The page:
How to Submit a Press Release to The New York Times & Get Backlinks

In This Guide:

  • Background on The New York Times and how their reputation can help boost your press release or news tip.
  • Instructions on how to professionally contact The New York Times with your press release or news tip.
  • An overview of the submission process and how to increase the likelihood of securing a backlink to your site.
  • How platforms like AmpiFire can help you distribute your press release to The New York Times.
The New York Times is one of the most recognizable news sources in the world. Getting your press release or news tip published on their site can greatly expand your audience.

The New York Times Press Release vs. Submitting a News Story Tip

We all know The New York Times (NYT) as one of the world’s leading news organizations. Established in 1851, it’s consistently been at the forefront of journalism, known for its high-quality reporting and trustworthy content. With an impressive online readership of over 150 million monthly unique visitors, it stands as a robust platform for communication. Most importantly, it targets a diverse audience, ranging from policymakers and business leaders to scholars and general news enthusiasts.

Online tools like Similarweb can help you understand the benefits of being published on sites like For a more in-depth look at The New York Times, click here.

So, why am I telling you all this? Because if you’re aiming to send out a press release or a news story tip, the distinction between the two on such a platform matters. But what’s the difference between submitting a press release and a news story tip to the NYT?

Press Release vs. News Story Tip

Press Release:

  • An official statement or announcement about significant events, product launches, or other happenings.
  • Packaged for easy media consumption with the hope of publications like The New York Times sharing it.

News Story Tip:

  • An insider scoop or lead on a potential story, not necessarily fully developed.
  • Raw material for journalists, like tips on unannounced events or whistleblowers revealing information.

Therefore, when you’re trying to get your news onto the NYT platform, you need to decide whether you’re presenting a polished announcement (press release) or providing them with a hot lead (news story tip).

In conclusion, understanding the difference between a press release and a news story tip, and knowing the kind of audience The New York Times attracts, is crucial in effectively using this platform to your advantage. Choose wisely and craft your submissions accordingly!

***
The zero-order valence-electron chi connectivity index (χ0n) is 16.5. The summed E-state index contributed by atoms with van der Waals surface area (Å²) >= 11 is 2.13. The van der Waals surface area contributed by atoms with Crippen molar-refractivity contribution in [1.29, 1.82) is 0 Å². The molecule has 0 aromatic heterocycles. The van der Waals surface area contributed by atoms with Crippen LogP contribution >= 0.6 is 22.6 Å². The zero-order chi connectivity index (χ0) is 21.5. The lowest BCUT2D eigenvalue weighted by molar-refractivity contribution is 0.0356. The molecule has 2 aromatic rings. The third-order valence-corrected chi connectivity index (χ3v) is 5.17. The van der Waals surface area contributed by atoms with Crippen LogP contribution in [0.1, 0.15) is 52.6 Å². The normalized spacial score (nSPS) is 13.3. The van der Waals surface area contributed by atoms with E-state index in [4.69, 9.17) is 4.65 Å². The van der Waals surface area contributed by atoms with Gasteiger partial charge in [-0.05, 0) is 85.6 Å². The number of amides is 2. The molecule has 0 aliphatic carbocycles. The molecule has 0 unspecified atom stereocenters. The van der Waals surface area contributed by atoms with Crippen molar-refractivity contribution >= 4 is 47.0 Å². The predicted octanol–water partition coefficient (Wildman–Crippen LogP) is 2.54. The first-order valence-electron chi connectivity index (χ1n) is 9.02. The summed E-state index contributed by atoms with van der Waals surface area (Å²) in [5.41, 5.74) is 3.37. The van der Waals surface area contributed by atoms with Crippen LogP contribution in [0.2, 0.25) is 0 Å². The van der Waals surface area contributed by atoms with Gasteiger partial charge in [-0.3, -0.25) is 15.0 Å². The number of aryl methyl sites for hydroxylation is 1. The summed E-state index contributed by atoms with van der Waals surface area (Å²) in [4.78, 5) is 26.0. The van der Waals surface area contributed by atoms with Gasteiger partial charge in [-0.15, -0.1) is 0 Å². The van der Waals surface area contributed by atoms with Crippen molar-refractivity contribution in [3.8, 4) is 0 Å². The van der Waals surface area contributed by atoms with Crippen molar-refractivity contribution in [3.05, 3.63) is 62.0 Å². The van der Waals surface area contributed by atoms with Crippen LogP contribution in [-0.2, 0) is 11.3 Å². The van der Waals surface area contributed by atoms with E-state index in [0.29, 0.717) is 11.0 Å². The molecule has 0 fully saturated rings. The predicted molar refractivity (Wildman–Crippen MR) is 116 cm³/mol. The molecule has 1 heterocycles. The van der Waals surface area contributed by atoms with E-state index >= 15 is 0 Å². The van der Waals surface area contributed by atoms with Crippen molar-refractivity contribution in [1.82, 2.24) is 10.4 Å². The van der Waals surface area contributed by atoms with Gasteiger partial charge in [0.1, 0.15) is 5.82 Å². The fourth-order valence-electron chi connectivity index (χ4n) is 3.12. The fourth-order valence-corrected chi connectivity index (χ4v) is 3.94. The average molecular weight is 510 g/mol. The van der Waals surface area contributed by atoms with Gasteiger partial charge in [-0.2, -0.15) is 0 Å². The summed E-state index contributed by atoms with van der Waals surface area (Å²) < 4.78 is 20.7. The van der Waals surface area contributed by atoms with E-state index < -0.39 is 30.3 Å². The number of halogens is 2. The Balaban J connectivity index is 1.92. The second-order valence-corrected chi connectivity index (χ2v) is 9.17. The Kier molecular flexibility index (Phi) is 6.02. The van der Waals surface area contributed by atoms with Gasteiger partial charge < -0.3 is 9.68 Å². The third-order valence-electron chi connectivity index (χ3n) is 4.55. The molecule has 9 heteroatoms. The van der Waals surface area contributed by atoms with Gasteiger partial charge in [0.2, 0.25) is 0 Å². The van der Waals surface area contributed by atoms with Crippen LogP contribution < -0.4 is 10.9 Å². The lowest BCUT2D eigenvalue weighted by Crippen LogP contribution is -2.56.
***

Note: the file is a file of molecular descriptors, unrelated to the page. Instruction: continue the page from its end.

How to Contact The New York Times to Feature Your Story

Getting news sites like The New York Times, Bloomberg, or CNBC to notice you starts with an effective introduction. Therefore, whether you’re an individual with a hot tip or a PR representative of a company, presenting yourself professionally is crucial.

Contact Information for The New York Times

Below is a partial list of journalists that work at The New York Times:

While this list can serve as a jumping-off point for your own research, it’s important to remember there are many other potential contacts at The New York Times. It’s important to determine the best point of contact for your individual needs. The New York Times also has several email address to submit your press release to, organized by department.

If you’d like to submit a confidential tip, you can reach out to The New York Times here.

For general inquiries, you can use The New York Times contact page here.

Remember, The New York Times is an institution with a rich legacy. Approaching them requires tact, respect, and patience. Most importantly, make sure your story has substance. The right story, presented the right way, can indeed find its place in their esteemed columns.

How to Submit a Press Release & Publish Directly on The New York Times

The New York Times isn’t just any news platform; it’s a globally recognized institution. Making your way onto its esteemed pages can significantly amplify your message, granting it unparalleled reach and credibility.

The Process: Getting Your Press Release onto The New York Times

  1. Choose the Right Category: Before anything else, ensure you choose the right department or category for your press release. The New York Times has several sections, and directing your press release to the appropriate one increases its chances of being noticed.
  2. Craft a Compelling Headline: Capture attention immediately. Your headline should be engaging, relevant, and give a quick snapshot of your press release’s content.
  3. Maintain a Professional Tone: This isn’t the place for slang or overly casual language. Keep your content polished, accurate, and adhere to journalistic standards.
  4. Use Multimedia: Including relevant images, infographics, or short videos can make your press release stand out. However, ensure they’re high quality and complement your content.